Unambiguous Utopia in “The Dispossessed”

Aileen's copy of the book looks like this.

On the A line of the RER in Paris last weekend, we spotted a chap wearing a black t-shirt. The design was simple: in all white lines, a man cowered in a battery cage, stretching his arm between the bars to slot a piece of paper into a small box which squatted on the roof of the cell. Above were the words, “Le droit de vote.” Below, “Le droit de choisir votre maĆ®tre.”

Also that weekend, I was reading Ursula Le Guin’s The Dispossessed. A friend (hi, Aileen!) thrust this book into my hands at the very moment she learned I hadn’t previously read it. The fairly bald piece of polemic stamped on that Parisian’s shirt got me thinking about the far subtler politics of the novel in my bag. The protagonist is Shevek, a brilliant physicist forced from his anarchist homeworld of Anarres to the capitalist hegemony of its sister planet, Urras, from which his ancestors fled centuries ago, inspired by the writings of the syndicalist philosopher, Odo. “Our men and women are free – possessing nothing, they are free,” he insists at an Urrastian party. “And you the possessers are possessed. You are all in jail. Each alone, solitary, with a heap of what he owns. You live in prison, die in prison. It is all I can see in your eyes – the wall, the wall!” [Gollancz SF Masteworks edition, 2002, pg. 199]

The Dispossessed famously opens with a wall, the one built around the space port of Anarres by the planet’s inhabitants, to keep out the pollutants of their corrupt, market-driven cousins. And yet, of course, that same wall locks the Anarresti in. The subtitle of The Dispossessed has come to be accepted, following the lionising of a particular piece of first edition blurb, as ‘An Ambiguous Utopia’. But there are at least two propblems with this appelation: one, there is clearly more than one utopia in the novel; and, two, there is no ambiguity attempted, at least not when reading the novel today. If the Le Guin of 1974 was attempting to posit a hippie-feminist commune in space which nevertheless felt real, time has yet further worn away those ideals. But it seems to me that her approach was never so simplistic: late in the novel, the Terran ambassador to Urras paints that planet as a paradise. “I know it’s full of evils,” she admits, “full of human injustice, greed, folly, waste. But it is also full of good, of beauty, of vitality, achievement. It is what a world should be! It is alive, tremendously alive – alive, despite all its evils, with hope. Is that not true?” [pg. 286]

Shevek can do nothing but nod – all of that is true. And Le Guin’s Terran ambassador, from an Earth ruined and defoliated, full of plastic detritus and wasted potential, also gave me pause. Her objection to the harsh, bureaucratic, joyless life of the Anarresti anarchist – all allocated labour and scarce rations – is also mine: that it is not enough merely to abolish property; to liberate a people truly is to release in them the capacity to be happy, to lust for life and exhibit hope. The Odonian solution – to abolish property, centralisation and the state – is also the removal of much of that which can alleviate suffering both in real ways (the state can interfere, it can level) and in transitory ways (property can console and, yes, divert). On Anarres – and Le Guin deals with this in some of her most fascinating passages in the novel – even love and romance is a brutal sort of occupation. In The Dispossessed, unalloyed anarchism is, as much as unalloyed capitalism, the removal of all that can comfort, console and calibrate.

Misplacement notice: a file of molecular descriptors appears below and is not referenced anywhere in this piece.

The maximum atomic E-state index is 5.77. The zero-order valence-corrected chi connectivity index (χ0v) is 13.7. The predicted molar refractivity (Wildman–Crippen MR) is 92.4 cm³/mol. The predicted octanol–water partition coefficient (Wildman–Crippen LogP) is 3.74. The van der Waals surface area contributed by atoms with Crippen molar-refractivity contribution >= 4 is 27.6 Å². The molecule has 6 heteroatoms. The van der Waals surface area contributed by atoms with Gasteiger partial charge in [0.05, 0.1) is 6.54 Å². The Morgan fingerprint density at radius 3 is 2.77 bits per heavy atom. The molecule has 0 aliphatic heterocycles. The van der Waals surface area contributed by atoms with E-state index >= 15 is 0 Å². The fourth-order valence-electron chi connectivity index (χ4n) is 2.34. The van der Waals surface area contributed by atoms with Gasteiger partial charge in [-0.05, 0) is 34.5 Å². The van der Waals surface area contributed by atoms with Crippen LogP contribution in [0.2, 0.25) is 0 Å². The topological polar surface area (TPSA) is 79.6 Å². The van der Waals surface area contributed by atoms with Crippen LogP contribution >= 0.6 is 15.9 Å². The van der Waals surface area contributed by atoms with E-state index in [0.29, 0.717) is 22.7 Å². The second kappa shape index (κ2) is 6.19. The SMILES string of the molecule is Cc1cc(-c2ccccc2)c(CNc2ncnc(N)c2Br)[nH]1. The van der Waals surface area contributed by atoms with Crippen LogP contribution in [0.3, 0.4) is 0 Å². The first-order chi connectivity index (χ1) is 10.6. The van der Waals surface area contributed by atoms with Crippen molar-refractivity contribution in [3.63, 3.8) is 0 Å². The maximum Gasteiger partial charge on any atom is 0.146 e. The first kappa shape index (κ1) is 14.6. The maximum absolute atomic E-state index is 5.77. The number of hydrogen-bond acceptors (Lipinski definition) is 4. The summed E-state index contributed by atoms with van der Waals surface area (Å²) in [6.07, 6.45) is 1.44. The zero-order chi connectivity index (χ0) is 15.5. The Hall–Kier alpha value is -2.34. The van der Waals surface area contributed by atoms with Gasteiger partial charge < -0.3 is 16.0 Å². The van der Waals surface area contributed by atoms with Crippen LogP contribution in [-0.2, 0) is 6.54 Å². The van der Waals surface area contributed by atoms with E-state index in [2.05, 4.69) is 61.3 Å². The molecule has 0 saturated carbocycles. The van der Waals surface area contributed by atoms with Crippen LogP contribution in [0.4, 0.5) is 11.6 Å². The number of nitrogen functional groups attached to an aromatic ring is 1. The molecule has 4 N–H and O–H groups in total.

And so the wall. By adopting an option or approach, we risk locking out the benefits of the alternatives. By isolating ourselves in our own pursuits, as Shevek does, we refuse the ability of others to help us; by pooling ourselves into a collective, as the faceless masses of the Urrastian communist utopia of Thu do, we render our lives featureless and flattened. And yet in the capitalist superpower of A-Io, there are everywhere Urrastians ready to overthrow their system, which rewards the already privileged – the rich, men – and marginalises the perennially vulnerable – the poor, women. The great trick of The Dispossessed is that none of these perfected systems (and what is fascinating about Le Guin’s political systems is their purity – so its capitalism is not governed by social democracy, its communism would not be recognised by modern day China) are presented as ambiguous. There is something unambiguosly wrong with all of them.

No coincidence, then, that Shevek’s great contribution to physics is the Theory of Simultaneity, a conception of space-time which enables instantaneous communication across the stars. All things, all moments, exist at once, in a kind of balance. So, too, all systems of government? Indeed, if anything in the novel is treated by its characters as a pipe dream, a myth, an unlikely utopia, it is a world of simultaneity: “Simultaneity!” scoffs Sabul, Shevek’s mentor at Abbenay University, upon their first meeting. “What kind of profiteering crap is Mitis feeding you up there?” [pg. 89] In part, Shevek’s brilliance is in this way rejected by his levelling society – don’t eogize, he is constantly told – whilst Urras embraces the concept. This is the reason for Shevek’s journey from Anarres to Urras and back again.

But the Urrastian inability to conceive of the unifying potential of the Theory – their need to profit from it and conquer with it – is as much a rejection of its truth as the Anarresti jealousy. The Theory of Simultaneity is the only real tool in the novel which has a chance of knocking down the walls and bridging the gulfs between the competing, but equally corrupting, conceited governing systems. It is the utopia; Shevek’s heroism is in remaining true to that ideal, rather than any single political creed.